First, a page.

The grid in Reno might have a problem handling large swings in renewable power but since the factory should have lots of batteries, they can use them to smooth out the power fluctuations and use this as a demo site to sell battery grid backup systems.

about two weeks ago

Submissions

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Is the Universe a Hologram?

mspohr mspohr writes  |  about two weeks ago

mspohr (589790) writes "An article in The Register explains an experiment at Fermilab:
"How can we tell from the inside of our Universe if it’s actually real or just a hologram? Boffins at Fermilab have set out to answer this thorny question with a new experiment in the National Accelerator Lab called the Holometer."
"Scientists reckon it’s possible that, just like the pixels that make up the 3D image on your TV, all the information about the Universe could actually be encoded in tiny packets in just two dimensions. These natural pixels would be ten trillion trillion times smaller than an atom – a unit known as the Planck length. Things get heavily quantum from this assumption on"
(Note: I always get confused when things get "heavily quantum".)
"The Fermilab’s Holometer will attempt to measure the quantum jitter of space itself using a pair of interferometers placed close together. Each instrument will send a one-kilowatt laser beam at a beam splitter and down two perpendicular 40m arms. The light will then be reflected back to the splitter when the two beams recombine, creating fluctuations in the brightness if these vibrations exist."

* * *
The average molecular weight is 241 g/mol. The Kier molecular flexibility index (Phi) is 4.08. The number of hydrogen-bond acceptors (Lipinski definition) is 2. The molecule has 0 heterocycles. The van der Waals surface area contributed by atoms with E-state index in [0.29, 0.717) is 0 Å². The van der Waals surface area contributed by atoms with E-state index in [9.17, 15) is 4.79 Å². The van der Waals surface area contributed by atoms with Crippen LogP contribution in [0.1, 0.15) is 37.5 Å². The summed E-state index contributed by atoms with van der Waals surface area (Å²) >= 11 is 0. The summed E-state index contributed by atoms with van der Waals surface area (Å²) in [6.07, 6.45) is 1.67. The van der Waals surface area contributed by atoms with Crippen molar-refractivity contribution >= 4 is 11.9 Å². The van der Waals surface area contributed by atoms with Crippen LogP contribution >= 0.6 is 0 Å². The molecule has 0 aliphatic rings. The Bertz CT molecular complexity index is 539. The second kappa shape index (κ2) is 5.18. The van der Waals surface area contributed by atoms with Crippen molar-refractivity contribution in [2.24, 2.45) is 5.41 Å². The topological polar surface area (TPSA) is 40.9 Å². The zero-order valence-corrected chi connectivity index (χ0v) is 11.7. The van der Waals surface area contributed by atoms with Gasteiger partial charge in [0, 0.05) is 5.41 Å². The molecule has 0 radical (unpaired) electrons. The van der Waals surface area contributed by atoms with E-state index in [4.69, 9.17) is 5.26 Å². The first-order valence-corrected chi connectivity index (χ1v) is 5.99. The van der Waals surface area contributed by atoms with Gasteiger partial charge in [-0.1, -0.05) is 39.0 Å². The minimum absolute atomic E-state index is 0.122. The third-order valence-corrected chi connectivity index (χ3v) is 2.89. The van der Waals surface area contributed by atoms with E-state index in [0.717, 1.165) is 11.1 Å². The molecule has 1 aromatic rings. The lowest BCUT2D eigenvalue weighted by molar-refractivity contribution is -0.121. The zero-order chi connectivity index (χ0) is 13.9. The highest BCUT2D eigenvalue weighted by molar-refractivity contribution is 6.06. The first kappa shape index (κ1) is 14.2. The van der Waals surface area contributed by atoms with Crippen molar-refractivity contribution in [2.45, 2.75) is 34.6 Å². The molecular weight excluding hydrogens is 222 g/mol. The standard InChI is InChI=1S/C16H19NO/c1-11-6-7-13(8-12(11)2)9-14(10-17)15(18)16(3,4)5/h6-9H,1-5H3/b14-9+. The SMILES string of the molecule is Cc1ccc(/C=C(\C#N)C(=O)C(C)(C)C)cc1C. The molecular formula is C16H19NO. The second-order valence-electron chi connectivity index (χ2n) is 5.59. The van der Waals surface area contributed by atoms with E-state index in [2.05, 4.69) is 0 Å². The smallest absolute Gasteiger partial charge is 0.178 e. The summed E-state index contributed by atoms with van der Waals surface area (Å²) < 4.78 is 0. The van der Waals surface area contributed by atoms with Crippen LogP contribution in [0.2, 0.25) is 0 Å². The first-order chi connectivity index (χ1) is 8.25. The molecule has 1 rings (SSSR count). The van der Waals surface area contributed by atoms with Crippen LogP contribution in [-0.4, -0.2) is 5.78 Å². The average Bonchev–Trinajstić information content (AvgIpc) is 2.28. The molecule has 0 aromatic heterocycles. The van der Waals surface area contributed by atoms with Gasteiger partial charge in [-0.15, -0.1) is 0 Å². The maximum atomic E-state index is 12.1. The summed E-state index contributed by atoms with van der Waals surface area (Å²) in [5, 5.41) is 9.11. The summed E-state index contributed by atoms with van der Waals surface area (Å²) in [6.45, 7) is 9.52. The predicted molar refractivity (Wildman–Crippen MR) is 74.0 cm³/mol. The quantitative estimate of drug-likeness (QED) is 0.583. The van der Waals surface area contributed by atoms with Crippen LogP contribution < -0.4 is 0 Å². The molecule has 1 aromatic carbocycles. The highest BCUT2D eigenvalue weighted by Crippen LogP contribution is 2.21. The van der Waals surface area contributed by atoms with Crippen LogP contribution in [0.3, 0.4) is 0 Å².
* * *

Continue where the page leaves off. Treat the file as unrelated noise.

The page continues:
(Sounds good so far...)
“If we find a noise we can’t get rid of, we might be detecting something fundamental about nature – a noise that is intrinsic to space-time,” said Fermilab physicist Aaron Chou, lead scientist and project manager for the Holometer. “It’s an exciting moment for physics. A positive result will open a whole new avenue of questioning about how space works.”
(Yes... how does space work?)"

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Cobol Forever!

mspohr mspohr writes  |  about two weeks ago